The City of New York has had its revenue bill for implementing the City Administration's proposed Fiscal Year 2005 Budget introduced as Assembly bill number A.11372 (Rules, at the request of Farrell). The proposed legislation currently sits in Ways & Means Committee; there is no Senate companion as yet. Among other revenue-raising provisions is Part E which would amend the City's General Corporation Tax and Banking Corporation Tax to tax as (id est, include in) entire net income any part of a dividend received from a Real Estate Investment Trust (REIT), as defined in Internal Revenue Code Section 856, even if the dividend would be excludable as income from subsidiary capital.
The City anticipates increasing tax revenue by $10 million annually under the proposal and states that the change would "bring the treatment of dividends from REITs for City business income tax purposes into conformity with the treatment of REIT dividends for federal income tax purposes".
The tax increase would be retroactive to taxable years beginning on or after January 1, 2004.
The Senate approved legislation this week (S.6338/Mendez) that would require the Department of Labor to conduct a study of the impact of "offshore outsourcing" on the state's "information technology" sector in general, and customer services and technical service jobs in particular. The same legislation was also introduced this week in the Assembly by Susan John, who chairs the Assembly Labor Committee (A.11613). The Senate bill was originally introduced by Senator Guy Velella, from the Bronx. The bill passed the Senate Labor committee in March, and has been sitting on the Senate calendar since March 15. With Velella leaving the Senate, the bill was reassigned to Senator Olga Mendez, and passed as a Mendez bill.
The Business Council has opposed this legislation because of concerns that it would wrongly be used to promote restrictive legislation on the use of overseas contractors by in-state businesses. This concern is especially acute in the financial services industry, which is a major driver of the downstate economy. We've emphasized that the U.S. is a major beneficiary of international trade, with a $75 billion - and - growing service trade surplus, and that New York State captures a significant share of that international service trade.
The only other outsourcing bill that has moved is A.201 (Cahill). This bill would require gas, electric and municipal power utilities to maintain call service centers "within this state and within their service areas" to address billing, service orders, rate information , payment and other issues. This week, the bill was moved from Assembly Codes to Assembly Rules committee. The Senate version (S.6079, also a Vellela bill), has not moved out of the Senate Energy Committee.
Social Security Number bills have stirred a great deal of interest over the past couple of weeks. Senator Nozzolio continues to push for S.309 however, we have it on good authority that the Assembly has no interest in moving Assemblyman Abbate's version A.11470. The other two social security bills also do not appear to have legs. Those bills are:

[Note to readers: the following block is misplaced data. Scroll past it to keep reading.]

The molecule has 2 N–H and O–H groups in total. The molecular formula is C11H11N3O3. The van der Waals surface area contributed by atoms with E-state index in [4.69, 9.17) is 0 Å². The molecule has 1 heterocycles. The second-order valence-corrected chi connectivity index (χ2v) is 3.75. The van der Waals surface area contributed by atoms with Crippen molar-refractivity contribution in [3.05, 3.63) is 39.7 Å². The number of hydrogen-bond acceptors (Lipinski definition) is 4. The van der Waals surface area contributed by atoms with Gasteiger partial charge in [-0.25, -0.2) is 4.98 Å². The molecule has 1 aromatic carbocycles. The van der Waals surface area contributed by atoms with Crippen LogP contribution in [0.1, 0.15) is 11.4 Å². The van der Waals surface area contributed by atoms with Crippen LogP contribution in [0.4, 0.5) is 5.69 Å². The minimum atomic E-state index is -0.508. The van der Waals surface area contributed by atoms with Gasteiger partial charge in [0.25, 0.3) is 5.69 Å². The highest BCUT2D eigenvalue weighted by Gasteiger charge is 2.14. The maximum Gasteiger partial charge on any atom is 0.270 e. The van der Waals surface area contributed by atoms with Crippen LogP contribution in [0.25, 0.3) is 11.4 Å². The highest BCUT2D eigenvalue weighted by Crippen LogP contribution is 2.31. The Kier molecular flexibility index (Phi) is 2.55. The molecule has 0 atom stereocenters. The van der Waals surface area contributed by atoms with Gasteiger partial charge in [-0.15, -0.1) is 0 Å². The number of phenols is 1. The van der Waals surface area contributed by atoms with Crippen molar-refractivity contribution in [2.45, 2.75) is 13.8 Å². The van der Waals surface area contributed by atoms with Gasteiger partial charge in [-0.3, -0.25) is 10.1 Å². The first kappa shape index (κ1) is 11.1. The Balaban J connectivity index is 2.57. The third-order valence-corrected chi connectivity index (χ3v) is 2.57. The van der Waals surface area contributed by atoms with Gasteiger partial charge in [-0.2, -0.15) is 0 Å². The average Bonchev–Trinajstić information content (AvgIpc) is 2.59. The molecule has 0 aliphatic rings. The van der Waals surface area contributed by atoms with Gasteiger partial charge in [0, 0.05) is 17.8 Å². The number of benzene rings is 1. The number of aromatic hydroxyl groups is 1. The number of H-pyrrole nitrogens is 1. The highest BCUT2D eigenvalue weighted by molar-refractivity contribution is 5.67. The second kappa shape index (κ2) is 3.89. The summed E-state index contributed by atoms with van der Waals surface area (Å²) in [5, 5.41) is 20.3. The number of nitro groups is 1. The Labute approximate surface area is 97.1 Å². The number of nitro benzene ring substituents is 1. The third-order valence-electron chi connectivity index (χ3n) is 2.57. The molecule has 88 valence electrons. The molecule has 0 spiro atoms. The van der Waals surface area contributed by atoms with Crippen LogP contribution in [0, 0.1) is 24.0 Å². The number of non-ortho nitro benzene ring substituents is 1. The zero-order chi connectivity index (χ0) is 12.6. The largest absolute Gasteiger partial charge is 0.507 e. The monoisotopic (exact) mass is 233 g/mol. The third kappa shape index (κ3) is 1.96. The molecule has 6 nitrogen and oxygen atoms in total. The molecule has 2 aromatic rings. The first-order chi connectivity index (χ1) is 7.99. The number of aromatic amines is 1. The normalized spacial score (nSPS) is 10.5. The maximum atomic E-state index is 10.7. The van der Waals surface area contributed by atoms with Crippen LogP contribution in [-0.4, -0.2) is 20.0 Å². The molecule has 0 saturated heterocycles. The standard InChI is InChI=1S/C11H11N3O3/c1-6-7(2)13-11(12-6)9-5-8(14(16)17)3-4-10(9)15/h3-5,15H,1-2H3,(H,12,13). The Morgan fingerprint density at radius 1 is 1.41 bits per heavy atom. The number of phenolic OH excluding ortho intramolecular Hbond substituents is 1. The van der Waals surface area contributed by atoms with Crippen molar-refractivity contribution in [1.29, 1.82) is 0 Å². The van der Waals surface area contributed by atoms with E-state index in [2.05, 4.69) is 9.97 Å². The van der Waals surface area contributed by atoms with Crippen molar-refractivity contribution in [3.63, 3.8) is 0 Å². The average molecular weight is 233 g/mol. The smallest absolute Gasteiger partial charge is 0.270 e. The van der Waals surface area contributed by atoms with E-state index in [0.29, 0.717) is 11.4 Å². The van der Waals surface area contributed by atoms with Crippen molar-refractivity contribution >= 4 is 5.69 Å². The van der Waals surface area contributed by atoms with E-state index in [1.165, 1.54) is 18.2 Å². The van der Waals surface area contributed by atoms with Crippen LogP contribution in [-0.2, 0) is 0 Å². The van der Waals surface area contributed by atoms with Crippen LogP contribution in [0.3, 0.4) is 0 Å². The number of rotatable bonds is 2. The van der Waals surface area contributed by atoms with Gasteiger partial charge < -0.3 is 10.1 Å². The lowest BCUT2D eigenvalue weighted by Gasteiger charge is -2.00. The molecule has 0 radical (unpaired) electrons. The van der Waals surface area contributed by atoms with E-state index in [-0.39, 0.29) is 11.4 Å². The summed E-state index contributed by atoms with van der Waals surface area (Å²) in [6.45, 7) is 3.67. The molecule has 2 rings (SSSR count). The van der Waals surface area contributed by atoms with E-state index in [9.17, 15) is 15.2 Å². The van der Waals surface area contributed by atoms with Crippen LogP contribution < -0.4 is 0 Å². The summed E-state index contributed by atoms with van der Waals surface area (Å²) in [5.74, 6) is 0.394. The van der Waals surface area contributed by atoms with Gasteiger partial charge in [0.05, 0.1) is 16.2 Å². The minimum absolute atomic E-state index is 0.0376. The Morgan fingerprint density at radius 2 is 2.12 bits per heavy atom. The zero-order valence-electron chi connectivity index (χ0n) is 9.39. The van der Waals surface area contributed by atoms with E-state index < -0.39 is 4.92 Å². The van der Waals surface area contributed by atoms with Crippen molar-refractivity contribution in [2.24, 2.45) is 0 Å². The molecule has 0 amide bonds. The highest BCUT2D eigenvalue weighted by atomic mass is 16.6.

S.6568 (Nozzolio)/A.11148 (Ortiz) - Assemblyman Ortiz held the bill at the sponsors request on 6/2/04.
S.7522 (Larkin)/A.9541A (Weisenberg) - Senator Larkin is not looking to move this bill at this time.
According to Senate central staff all three breach of security bills are dead for the session. However, we have heard that Senator Spano is putting on the pressure to move his version to Rules. These are the three breach of security bills.
S.6615 Spano/A.9431 Brodsky
S.6517 Fuschillo/A.9184 Klein
S.6739 Rath/A.11012 Stringer
The Senate passed S.7141-A sponsored by Senator Balboni yesterday. Assemblyman Morelle introduced this bill in the Assembly earlier this week. It is our understanding that Assemblyman Morelle is not in a hurry to move this legislation. Assemblyman Morelle's office indicated that they wanted to give the bill further review and to provide an opportunity for companies to comment. However, now that the Senate has passed the bill it may add pressure for Assemblyman Morelle to move the bill. We have been asking our member companies to please review the bill and provide language to address the problems with the bill.
The Senate amended its version of the AFL-CIO's bill to reflect the changes that were made a couple of weeks ago in the Assembly. This is significant because they also changed the main sponsor of the bill to Senator Olga Mendez. Senator Mendez was appointed chair of the Senate Labor committee when Senator Guy Velella resigned. Senator Velella was the former lead sponsor on this bill.
The Business Council remains opposed to this legislation. There have been no two-way or three-way meetings on workers' compensation at this point, and it does not appear that workers' compensation will be addressed before they break next week.